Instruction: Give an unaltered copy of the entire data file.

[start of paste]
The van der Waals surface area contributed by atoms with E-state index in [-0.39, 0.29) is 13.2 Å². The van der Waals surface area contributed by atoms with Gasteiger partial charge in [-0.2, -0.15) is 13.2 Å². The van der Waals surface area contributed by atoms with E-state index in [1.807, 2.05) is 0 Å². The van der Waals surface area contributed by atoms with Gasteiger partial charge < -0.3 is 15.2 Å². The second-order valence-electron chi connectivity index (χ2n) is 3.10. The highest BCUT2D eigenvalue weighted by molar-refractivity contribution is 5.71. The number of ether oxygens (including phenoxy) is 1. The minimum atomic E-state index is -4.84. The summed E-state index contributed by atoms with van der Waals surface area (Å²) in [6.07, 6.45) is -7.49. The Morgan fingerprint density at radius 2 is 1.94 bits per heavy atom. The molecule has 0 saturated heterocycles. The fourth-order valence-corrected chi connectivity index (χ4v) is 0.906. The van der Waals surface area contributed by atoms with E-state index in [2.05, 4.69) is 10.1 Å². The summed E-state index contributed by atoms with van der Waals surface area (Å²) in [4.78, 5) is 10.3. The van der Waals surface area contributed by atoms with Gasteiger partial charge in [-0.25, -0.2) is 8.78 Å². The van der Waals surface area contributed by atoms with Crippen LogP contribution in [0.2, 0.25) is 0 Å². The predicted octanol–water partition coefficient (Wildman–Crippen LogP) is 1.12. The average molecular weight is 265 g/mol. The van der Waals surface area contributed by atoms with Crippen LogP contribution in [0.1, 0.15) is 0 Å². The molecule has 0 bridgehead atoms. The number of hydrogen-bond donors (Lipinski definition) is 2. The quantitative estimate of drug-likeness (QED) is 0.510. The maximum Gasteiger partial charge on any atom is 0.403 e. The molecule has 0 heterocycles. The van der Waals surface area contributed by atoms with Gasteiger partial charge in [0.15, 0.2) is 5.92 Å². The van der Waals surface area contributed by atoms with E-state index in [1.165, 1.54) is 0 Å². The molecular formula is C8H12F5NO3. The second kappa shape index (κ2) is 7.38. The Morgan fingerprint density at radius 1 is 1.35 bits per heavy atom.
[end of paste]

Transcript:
The van der Waals surface area contributed by atoms with E-state index in [-0.39, 0.29) is 13.2 Å². The van der Waals surface area contributed by atoms with Gasteiger partial charge in [-0.2, -0.15) is 13.2 Å². The van der Waals surface area contributed by atoms with E-state index in [1.807, 2.05) is 0 Å². The van der Waals surface area contributed by atoms with Gasteiger partial charge < -0.3 is 15.2 Å². The second-order valence-electron chi connectivity index (χ2n) is 3.10. The highest BCUT2D eigenvalue weighted by molar-refractivity contribution is 5.71. The number of ether oxygens (including phenoxy) is 1. The minimum atomic E-state index is -4.84. The summed E-state index contributed by atoms with van der Waals surface area (Å²) in [6.07, 6.45) is -7.49. The Morgan fingerprint density at radius 2 is 1.94 bits per heavy atom. The molecule has 0 saturated heterocycles. The fourth-order valence-corrected chi connectivity index (χ4v) is 0.906. The van der Waals surface area contributed by atoms with E-state index in [2.05, 4.69) is 10.1 Å². The summed E-state index contributed by atoms with van der Waals surface area (Å²) in [4.78, 5) is 10.3. The van der Waals surface area contributed by atoms with Gasteiger partial charge in [-0.25, -0.2) is 8.78 Å². The van der Waals surface area contributed by atoms with Crippen LogP contribution in [0.2, 0.25) is 0 Å². The predicted octanol–water partition coefficient (Wildman–Crippen LogP) is 1.12. The average molecular weight is 265 g/mol. The van der Waals surface area contributed by atoms with Crippen LogP contribution in [0.1, 0.15) is 0 Å². The molecule has 0 bridgehead atoms. The number of hydrogen-bond donors (Lipinski definition) is 2. The quantitative estimate of drug-likeness (QED) is 0.510. The maximum Gasteiger partial charge on any atom is 0.403 e. The molecule has 0 heterocycles. The van der Waals surface area contributed by atoms with Gasteiger partial charge in [0.15, 0.2) is 5.92 Å². The van der Waals surface area contributed by atoms with E-state index in [1.165, 1.54) is 0 Å². The molecular formula is C8H12F5NO3. The second kappa shape index (κ2) is 7.38. The Morgan fingerprint density at radius 1 is 1.35 bits per heavy atom.